Further, these refugee camps were particularly controlling, dehumanizing places for all residents. Many published reports of these camps concluded that, in the face of inadequate checks of power, agency staff considered refugees to be untrustworthy subjects, and would often withhold food, compensation for work, and other basic needs as a means of control (Agier, 2002; Crisp, 2000; Harrell-Bond, 2002; Horst, 2007).

Even in these camps, Bantu people were subject to discrimination and often placed in housing units on the outskirts of the camp, where residents were more vulnerable to looters and women more vulnerable to sexual abuse than their Somali national counterparts in the center housing units (Eno & Van Lehman, 2003). Bantu families were often made to work for more powerful Somali families within these camps, building homes, and fetching water and firewood (Horst, 2007).

In the last years of the 1990’s however, some Somali Bantu people were identified by the UNHCR as resettlement priorities given that they were an “extremely vulnerable group” that “could not be returned to their home country.” In 1999, the United States offered Bantu people P2 resettlement status, meaning that they were at particular humanitarian risk. However, multiple years would go by before anyone could come to the United States through this program due to processing and protocol (Besteman, 2016).

In the mid 2000’s, Bantus were finally able to begin moving to cities across the U.S. About 12,000 Somali Bantu people are now living in the United States, and in 2005, Somali Bantu people began to arrive in Lewiston following a large secondary resettlement of ethnic Somalis. Today, there are over 7,000 Somalis in the twin cities of Lewiston and Auburn, over 3,000 of which are Somali Bantu (Besteman, 2016). Now that Lewiston is home for our community, we are working hard to contribute to our city’s social and economic vibrancy.

For many decades Lewiston has been suffering a decline in the manufacturing industries that had once been its economic base (Besteman, 2016). Although this trend bottomed out in the 1980s, the most recent U.S. Census still reported harrowing results. Over 23% of people in Lewiston are living at or below the federal poverty level. Downtown Lewiston is home to three census tracts among the poorest in the nation. The poverty level in these “extreme poverty tracts” reaches as high as 67%. In 2017, for example, 96% of children in the city’s school system were eligible for free/reduced meals (U.S. Census Bureau, 2017).

USDA defines food security as “access, at all times, to enough food for an active, healthy life for all household members.” In the most recent update of Household Food Security in the US, Maine ranked third in the nation for people experiencing very low food security (Coleman-Jensen, Rabbit, Gregory, Singh, 2016). In this context, the Somali Bantu are the poorest community in the poorest city in one of the poorest states. 5 years ago, our organization was born to combat this trend and encourage our community’s self-sufficiency in the face of these disadvantages.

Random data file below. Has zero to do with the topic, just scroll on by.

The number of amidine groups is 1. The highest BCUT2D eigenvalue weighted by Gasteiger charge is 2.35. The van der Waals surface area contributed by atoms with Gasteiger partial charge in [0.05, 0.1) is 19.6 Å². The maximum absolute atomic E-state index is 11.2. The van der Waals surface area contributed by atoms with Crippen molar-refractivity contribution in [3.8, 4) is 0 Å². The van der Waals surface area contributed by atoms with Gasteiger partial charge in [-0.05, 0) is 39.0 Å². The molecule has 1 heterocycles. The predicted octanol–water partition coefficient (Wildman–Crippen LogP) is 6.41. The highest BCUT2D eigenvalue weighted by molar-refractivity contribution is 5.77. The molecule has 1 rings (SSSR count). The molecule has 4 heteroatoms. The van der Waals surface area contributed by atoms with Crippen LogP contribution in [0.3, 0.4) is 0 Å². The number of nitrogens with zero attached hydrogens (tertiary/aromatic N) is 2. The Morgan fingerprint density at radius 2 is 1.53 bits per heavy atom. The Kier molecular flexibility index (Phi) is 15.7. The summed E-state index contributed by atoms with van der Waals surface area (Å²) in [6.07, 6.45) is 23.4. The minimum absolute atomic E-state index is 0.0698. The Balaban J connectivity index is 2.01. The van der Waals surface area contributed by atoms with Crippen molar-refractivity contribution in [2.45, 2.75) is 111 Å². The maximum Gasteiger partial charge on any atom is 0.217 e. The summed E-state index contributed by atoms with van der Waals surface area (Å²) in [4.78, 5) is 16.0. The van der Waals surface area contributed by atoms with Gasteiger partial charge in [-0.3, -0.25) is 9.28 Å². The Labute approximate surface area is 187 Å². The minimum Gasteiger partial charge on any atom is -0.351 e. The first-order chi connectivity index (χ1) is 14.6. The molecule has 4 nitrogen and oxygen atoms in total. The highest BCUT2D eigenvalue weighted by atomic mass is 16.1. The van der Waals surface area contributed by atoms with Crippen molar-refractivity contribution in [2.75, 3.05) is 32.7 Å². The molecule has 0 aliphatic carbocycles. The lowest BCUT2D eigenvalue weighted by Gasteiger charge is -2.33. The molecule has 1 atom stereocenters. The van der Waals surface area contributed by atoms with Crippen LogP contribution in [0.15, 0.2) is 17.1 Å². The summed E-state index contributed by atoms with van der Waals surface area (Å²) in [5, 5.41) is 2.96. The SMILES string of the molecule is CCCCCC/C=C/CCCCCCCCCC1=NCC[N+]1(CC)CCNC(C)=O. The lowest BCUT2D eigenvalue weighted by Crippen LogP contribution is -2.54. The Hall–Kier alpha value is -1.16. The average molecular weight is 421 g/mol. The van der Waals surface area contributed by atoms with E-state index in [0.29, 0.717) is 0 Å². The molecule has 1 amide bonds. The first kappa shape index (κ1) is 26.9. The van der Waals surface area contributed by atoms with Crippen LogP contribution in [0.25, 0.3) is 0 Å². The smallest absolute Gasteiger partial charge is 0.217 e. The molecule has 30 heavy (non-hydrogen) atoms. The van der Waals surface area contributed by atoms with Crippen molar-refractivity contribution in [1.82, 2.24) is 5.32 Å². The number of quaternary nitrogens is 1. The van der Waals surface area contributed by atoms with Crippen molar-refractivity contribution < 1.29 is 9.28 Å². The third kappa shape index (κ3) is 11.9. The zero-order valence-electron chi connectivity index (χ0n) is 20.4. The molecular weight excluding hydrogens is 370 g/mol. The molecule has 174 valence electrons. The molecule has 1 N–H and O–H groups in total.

Religious Life

Somali Bantu ancestors practiced indigenous ceremonies that included animist beliefs and centered music and dance. However, once these people were relocated from southeast Africa to Somalia as agricultural slave labor, many converted to Islam because many Somali national people practiced Islam, and Muslims are religiously barred from owning Muslim slaves (Declich, 1995). Although most Bantu people had converted to Islam by the beginning of the 20th century, their ancestral religious traditions did not completely fade (Eno & Van Lehman, 2003). In particular, dance groups, called mviko, remained integral in Bantu life (Declich, 1995).

Traditional Bantu spiritual ceremonies are essential aspects of community well-being (Eno & Van Lehman, 2003). These ceremonies, which include dance, music, storytelling, and singing are passed down through generations, and build a cultural foundation through which a community’s history is told and cherished. Belonging to mviko groups, for example, is the equivalent to family kinships in Bantu culture (Declich, 1995). However, Mviko and other Bantu ceremonies that include playing drums and dancing are not considered appropriate for traditional Islamic practice, and were often forbidden by local Muslim sheikhs in pre-civil war Somalia (Declich, 1995; Eno & Van Lehman, 2003).

Even in the U.S., Bantus are among the more liberal Muslims in modern society. In addition to spiritual ceremonies that do not adhere to strict muslim religious practice, other evidence of this liberalism is found in the familial Bantu structure. Women are allowed to work outside the home in Bantu communities, and, in fact, make up the majority of Bantu agricultural workers. Further, although they often wear headdresses, Bantu women do not often wear a hijab (Declich, 1995; Eno & Van Lehman, 2003).